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Educational TV tied to fewer behavior problems

By Genevra Pittman

NEW YORK (Reuters Health) - Upping the educational value of what young kids watch on television may help improve their behavior, a new study suggests.

It can be hard to encourage families of preschoolers to turn off the TV, but there are plenty of high-quality shows that promote learning and positive relationships rather than violence, researchers noted.

"Although clearly kids watch too much, equally concerning is that they watch poor quality shows," said Dr. Dimitri Christakis, the lead researcher on the new study from the University of Washington in Seattle.

His initial survey of parents of three- to five-year-old children showed the kids often watched everything from aggression-laden cartoons to full-length violent movies that are "totally inappropriate," Christakis told Reuters Health.

For their study, he and his colleagues randomly split 565 preschoolers into two groups. In one group, parents recorded notes about kids' normal TV viewing, without receiving any guidelines to reduce or change those habits.

In the other group, researchers made visits and calls and sent monthly newsletters encouraging parents to replace violent TV with educational programming. Christakis's team gave those parents specific program schedules with recommended shows, based on each family's available channels.

Recommended shows included Sesame Street, Dora the Explorer and Curious George.

"It's not just about reducing the exposure to on-screen violence, it's about promoting pro-social programming," Christakis said. "We're actually giving them examples of good behavior, of how to cooperate, how to share."

After six and 12 months, parents reported their kid's angry, aggressive or anxious behaviors on a questionnaire. At both time points, children in the TV intervention program had slightly fewer problems than those in the comparison group.

Low-income boys seemed to benefit the most from the change in programming, the researchers found.

"The point is, this is something that is as effective as other things we do to try to modify behavior in children, and it's fairly simple," Christakis said.

Christopher Ferguson, a psychologist from Texas A&M International University in Laredo, said not all studies have shown violent programming leads to aggression and behavioral problems in children, and the new study doesn't shut the door on that question.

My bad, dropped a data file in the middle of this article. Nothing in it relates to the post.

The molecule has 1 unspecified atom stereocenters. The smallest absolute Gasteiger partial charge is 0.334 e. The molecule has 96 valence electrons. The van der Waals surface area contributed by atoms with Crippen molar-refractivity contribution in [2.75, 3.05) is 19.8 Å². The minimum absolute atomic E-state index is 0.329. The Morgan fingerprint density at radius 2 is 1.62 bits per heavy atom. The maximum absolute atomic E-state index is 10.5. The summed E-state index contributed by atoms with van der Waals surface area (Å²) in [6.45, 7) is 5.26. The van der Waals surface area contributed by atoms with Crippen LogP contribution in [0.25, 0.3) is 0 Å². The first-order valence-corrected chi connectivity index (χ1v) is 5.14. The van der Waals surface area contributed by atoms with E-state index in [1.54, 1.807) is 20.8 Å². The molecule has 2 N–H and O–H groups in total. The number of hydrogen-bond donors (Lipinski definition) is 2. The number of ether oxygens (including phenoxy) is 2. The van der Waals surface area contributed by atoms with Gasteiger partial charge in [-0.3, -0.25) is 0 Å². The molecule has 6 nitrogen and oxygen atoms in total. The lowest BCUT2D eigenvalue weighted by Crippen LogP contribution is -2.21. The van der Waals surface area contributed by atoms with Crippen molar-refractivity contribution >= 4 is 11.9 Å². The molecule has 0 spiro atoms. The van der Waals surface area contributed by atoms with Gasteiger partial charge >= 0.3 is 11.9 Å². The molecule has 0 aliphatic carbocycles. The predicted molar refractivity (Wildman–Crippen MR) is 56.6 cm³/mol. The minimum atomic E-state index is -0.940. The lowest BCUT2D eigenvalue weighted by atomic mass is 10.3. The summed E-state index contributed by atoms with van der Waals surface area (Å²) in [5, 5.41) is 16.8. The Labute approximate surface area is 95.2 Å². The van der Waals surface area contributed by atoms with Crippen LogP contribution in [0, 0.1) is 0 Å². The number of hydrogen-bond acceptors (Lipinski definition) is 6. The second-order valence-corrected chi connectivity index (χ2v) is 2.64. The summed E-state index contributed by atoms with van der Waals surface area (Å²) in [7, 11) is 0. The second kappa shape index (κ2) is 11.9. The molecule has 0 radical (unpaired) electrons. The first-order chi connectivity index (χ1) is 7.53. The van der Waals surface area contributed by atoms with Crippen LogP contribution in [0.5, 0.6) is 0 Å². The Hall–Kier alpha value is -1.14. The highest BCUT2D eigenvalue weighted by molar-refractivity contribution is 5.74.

"There's not much here for parents to take home," Ferguson, who wasn't involved in the research, told Reuters Health.

"Parents certainly should be aware of the media content that their kids are consuming, be informed, put some effort into playing video games with their child or watching the TV shows with their children, and make individual decisions that they think are right for themselves or right for their families," he said.

But, he added, they should also "be wary that there's going to be lots of other people telling them what to do."

The new findings were reported Monday in Pediatrics.

TV AND ANTISOCIAL PERSONALITY?

Another study published in Pediatrics found the more TV that kids and teens watched, the more likely they were to have a criminal conviction or be diagnosed with antisocial personality disorder by age 26.

Researchers led by Lindsay Robertson from the Dunedin School of Medicine in New Zealand said children may imitate or internalize violence they see - or more time in front of the TV could simply mean less interaction with peers and families, and worse performance in school.

However, it's unclear from that study whether the TV watching, itself, caused future problems.

The American Academy of Pediatrics recommends kids watch no more than one to two hours of high-quality programming each day.

Researchers agreed parents should be mindful of what exactly their young kids are watching on TV, as well.

"It's not just about turning the TV off, it's about changing the channel," Christakis said.

SOURCES: http://bit.ly/Vr8wqt and http://bit.ly/Xkt5Ct Pediatrics, online February 18, 2013.

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